For almost two decades, the Redskins have made Dickinson College their summer home. The club spends about $100,000 to finance its five-week stay. To many players, it seems more like an eternity.
Consider, for example, the plight of defensive tackle Dwight Carey. He hurt his foot early in camp and was spending most practices walking around a quarter-mile track. One day, he walked, he said, eight miles.
"I never walked that far in my life," he said. "Then I come to football camp and I wind up learning how to walk."
For Carey, a rookie free agent from Texas-Arlington, training camp lost its glamor quickly. Beteran Redskins could have warned him quickly about the pitfalls of a summer in Carlisle.
"I don't care who you are," said defensive end Joe Jones, a nine-year veteran of training camp life. "In about two weeks, you are tired of it.
"But you learn to put up with it because it is a business. You have to put up with it. I'd love to see them use it strictly for conditioning and not do so much hitting, but after awhile, you sort of glide through it."
As camps go, this year's Redskin version is heavy on contact work but light on duration. Five weeks along, it is one of the shortest in the NFL; George Allen thought nothing of going eight weeks, and never saying when it would end.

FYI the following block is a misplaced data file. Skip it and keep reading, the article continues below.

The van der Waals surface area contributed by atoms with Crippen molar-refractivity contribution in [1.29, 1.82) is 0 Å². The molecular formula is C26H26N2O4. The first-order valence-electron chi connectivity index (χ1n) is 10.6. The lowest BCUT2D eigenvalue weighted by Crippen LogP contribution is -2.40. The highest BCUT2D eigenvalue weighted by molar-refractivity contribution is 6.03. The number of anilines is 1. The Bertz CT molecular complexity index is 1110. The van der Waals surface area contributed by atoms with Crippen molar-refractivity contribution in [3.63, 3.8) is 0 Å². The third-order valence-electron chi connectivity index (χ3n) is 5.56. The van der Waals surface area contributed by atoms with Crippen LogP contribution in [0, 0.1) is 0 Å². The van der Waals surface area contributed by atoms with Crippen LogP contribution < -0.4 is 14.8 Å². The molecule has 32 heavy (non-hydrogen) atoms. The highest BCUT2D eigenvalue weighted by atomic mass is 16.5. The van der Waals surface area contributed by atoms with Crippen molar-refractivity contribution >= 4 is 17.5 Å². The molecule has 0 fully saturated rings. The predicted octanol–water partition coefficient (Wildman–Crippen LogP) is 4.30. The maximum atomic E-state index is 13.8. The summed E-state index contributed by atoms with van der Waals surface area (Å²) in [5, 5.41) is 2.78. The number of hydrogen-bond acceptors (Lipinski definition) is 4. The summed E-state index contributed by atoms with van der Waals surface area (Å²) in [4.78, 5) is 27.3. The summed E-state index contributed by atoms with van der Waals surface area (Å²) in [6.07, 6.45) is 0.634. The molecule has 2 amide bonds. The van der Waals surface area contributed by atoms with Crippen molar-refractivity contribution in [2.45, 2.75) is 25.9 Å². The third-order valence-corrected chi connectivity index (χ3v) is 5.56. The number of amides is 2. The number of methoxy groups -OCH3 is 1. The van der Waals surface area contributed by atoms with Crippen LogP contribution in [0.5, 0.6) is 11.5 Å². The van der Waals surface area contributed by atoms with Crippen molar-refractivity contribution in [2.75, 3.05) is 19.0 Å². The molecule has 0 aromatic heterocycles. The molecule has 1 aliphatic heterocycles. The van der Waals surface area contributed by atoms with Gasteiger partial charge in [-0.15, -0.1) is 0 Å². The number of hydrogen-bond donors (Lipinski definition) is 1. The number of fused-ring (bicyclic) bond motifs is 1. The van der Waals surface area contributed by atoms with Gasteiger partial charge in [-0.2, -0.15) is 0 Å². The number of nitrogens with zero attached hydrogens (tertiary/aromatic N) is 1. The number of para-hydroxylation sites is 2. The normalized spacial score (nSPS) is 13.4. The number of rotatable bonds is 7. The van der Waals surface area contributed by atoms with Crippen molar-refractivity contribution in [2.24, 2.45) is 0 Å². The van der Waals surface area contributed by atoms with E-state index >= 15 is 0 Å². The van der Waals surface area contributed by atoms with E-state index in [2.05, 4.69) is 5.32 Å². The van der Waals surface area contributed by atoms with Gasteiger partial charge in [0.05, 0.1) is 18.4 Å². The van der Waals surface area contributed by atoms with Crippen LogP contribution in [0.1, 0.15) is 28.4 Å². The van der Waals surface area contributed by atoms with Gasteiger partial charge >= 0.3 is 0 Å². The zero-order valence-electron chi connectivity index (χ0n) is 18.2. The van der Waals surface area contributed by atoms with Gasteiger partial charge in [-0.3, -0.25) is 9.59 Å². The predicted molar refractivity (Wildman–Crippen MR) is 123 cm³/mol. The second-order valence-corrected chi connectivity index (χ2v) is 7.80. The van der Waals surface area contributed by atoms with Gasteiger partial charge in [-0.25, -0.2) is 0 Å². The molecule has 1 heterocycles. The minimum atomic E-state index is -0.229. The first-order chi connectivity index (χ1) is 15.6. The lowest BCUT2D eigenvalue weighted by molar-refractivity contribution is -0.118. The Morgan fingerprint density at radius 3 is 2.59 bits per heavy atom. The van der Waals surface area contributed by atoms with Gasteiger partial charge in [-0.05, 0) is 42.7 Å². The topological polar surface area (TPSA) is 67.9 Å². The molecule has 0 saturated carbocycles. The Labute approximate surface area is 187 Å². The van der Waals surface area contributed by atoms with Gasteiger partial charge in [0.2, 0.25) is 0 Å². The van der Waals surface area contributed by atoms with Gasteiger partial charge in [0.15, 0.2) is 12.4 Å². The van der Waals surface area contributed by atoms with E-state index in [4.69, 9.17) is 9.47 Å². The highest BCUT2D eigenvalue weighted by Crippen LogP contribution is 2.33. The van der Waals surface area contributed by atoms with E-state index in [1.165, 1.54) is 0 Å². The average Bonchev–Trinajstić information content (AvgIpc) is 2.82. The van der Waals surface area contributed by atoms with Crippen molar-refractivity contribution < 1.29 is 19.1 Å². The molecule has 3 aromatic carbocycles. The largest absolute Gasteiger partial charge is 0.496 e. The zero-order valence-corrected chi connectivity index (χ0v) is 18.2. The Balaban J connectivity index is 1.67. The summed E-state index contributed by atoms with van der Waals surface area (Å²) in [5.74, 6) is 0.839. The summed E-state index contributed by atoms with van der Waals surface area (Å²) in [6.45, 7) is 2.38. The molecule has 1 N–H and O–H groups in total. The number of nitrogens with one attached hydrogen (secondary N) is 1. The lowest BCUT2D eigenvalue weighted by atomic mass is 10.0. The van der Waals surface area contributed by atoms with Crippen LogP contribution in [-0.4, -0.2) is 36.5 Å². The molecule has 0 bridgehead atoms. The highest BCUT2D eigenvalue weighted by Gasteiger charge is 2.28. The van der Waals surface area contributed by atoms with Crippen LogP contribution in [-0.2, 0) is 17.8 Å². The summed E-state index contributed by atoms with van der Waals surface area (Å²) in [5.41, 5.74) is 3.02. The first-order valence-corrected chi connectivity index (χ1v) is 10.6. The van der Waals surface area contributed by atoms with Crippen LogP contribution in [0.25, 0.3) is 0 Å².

"George liked the suspense," said tight end Jean Fugett. "That way, everyone would be on edge. But it was tough to plan out your life when you never knew when you were leaving here. It could make camp very long."
The players association has put a halt to that kind of uncertainty. This camp has an announced finish -- August 16, -- and players are given regular days off. They also can have phones in their rooms.
But those concessions are small, particularly when pitted against having to sleep in dormitory rooms, enduring snoring roommates, having 7 a.m. breakfasts and 11 p.m. curfews.
Just imagine putting on pads, a helmet, a uniform, heavy shoes and then marching outside in the middle of a typical Washington-like summer day and banging heads with some 260-pound strong man for 2 1/2 hours. Twice daily.
Diron Talbert once lost 13 pounds in one practice trying to survive this routine. Dave Butz thinks nothing of shedding eight pounds a session. And if a player or two doesn't develop heat cramps during a camp, Redskin officials would be shocked.
But the lure of professional football is so great that an average of some 120 players showed up this summer at each of the 26 NFL camps from florida to California, hoping to earn a spot on the 45-man rosters.
On the 73 men still left with the Redskins, 34 will have to be cut by August 28. The ones who last almost that long will be in terrific condition and, for their sacrifice, will at least be able to tell their grandchildren that at least they tried.